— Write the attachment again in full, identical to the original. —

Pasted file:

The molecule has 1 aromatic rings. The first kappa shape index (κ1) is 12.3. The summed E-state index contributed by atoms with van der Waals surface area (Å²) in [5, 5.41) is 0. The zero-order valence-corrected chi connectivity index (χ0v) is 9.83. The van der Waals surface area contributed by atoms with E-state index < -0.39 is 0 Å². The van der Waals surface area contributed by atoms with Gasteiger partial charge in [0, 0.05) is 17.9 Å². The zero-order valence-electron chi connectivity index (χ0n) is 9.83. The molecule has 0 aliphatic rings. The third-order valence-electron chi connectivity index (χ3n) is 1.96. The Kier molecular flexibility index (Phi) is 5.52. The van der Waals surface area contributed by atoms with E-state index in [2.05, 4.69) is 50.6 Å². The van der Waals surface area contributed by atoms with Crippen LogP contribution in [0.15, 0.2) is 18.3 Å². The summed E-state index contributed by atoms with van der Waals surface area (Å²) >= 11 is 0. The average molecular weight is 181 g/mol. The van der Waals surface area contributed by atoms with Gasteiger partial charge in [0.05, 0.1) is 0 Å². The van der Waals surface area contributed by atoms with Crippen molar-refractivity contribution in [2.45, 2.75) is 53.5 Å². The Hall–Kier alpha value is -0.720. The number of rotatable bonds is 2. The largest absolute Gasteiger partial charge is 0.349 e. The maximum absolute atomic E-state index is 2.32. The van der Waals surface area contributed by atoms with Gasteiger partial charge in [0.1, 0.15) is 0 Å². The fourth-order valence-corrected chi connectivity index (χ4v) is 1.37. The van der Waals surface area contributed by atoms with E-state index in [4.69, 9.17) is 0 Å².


The molecule has 1 aromatic rings. The first kappa shape index (κ1) is 12.3. The summed E-state index contributed by atoms with van der Waals surface area (Å²) in [5, 5.41) is 0. The zero-order valence-corrected chi connectivity index (χ0v) is 9.83. The van der Waals surface area contributed by atoms with E-state index < -0.39 is 0 Å². The van der Waals surface area contributed by atoms with Gasteiger partial charge in [0, 0.05) is 17.9 Å². The zero-order valence-electron chi connectivity index (χ0n) is 9.83. The molecule has 0 aliphatic rings. The third-order valence-electron chi connectivity index (χ3n) is 1.96. The Kier molecular flexibility index (Phi) is 5.52. The van der Waals surface area contributed by atoms with E-state index in [2.05, 4.69) is 50.6 Å². The van der Waals surface area contributed by atoms with Crippen LogP contribution in [0.15, 0.2) is 18.3 Å². The summed E-state index contributed by atoms with van der Waals surface area (Å²) >= 11 is 0. The average molecular weight is 181 g/mol. The van der Waals surface area contributed by atoms with Gasteiger partial charge in [0.05, 0.1) is 0 Å². The van der Waals surface area contributed by atoms with Crippen molar-refractivity contribution in [2.45, 2.75) is 53.5 Å². The Hall–Kier alpha value is -0.720. The number of rotatable bonds is 2. The largest absolute Gasteiger partial charge is 0.349 e. The maximum absolute atomic E-state index is 2.32. The van der Waals surface area contributed by atoms with Gasteiger partial charge in [0.1, 0.15) is 0 Å². The fourth-order valence-corrected chi connectivity index (χ4v) is 1.37. The van der Waals surface area contributed by atoms with E-state index in [4.69, 9.17) is 0 Å².